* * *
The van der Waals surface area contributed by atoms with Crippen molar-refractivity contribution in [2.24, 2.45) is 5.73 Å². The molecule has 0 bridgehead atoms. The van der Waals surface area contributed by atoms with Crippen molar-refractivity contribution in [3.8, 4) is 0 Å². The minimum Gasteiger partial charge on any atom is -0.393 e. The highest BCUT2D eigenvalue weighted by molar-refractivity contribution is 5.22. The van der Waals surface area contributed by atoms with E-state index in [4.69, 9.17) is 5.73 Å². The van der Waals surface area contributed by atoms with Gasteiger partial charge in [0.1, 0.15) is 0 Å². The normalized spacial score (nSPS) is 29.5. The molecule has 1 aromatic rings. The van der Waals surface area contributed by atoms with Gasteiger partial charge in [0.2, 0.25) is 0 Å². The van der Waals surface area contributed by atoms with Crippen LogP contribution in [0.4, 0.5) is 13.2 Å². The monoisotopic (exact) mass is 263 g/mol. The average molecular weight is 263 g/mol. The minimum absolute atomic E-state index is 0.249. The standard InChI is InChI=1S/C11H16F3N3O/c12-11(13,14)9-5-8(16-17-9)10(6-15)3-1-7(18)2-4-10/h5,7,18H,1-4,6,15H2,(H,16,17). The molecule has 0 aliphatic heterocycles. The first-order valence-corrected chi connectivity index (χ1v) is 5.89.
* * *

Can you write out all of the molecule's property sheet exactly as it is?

The van der Waals surface area contributed by atoms with Crippen molar-refractivity contribution in [2.24, 2.45) is 5.73 Å². The molecule has 0 bridgehead atoms. The van der Waals surface area contributed by atoms with Crippen molar-refractivity contribution in [3.8, 4) is 0 Å². The minimum Gasteiger partial charge on any atom is -0.393 e. The highest BCUT2D eigenvalue weighted by molar-refractivity contribution is 5.22. The van der Waals surface area contributed by atoms with E-state index in [4.69, 9.17) is 5.73 Å². The van der Waals surface area contributed by atoms with Gasteiger partial charge in [0.1, 0.15) is 0 Å². The normalized spacial score (nSPS) is 29.5. The molecule has 1 aromatic rings. The van der Waals surface area contributed by atoms with Gasteiger partial charge in [0.2, 0.25) is 0 Å². The van der Waals surface area contributed by atoms with Crippen LogP contribution in [0.4, 0.5) is 13.2 Å². The monoisotopic (exact) mass is 263 g/mol. The average molecular weight is 263 g/mol. The minimum absolute atomic E-state index is 0.249. The standard InChI is InChI=1S/C11H16F3N3O/c12-11(13,14)9-5-8(16-17-9)10(6-15)3-1-7(18)2-4-10/h5,7,18H,1-4,6,15H2,(H,16,17). The molecule has 0 aliphatic heterocycles. The first-order valence-corrected chi connectivity index (χ1v) is 5.89.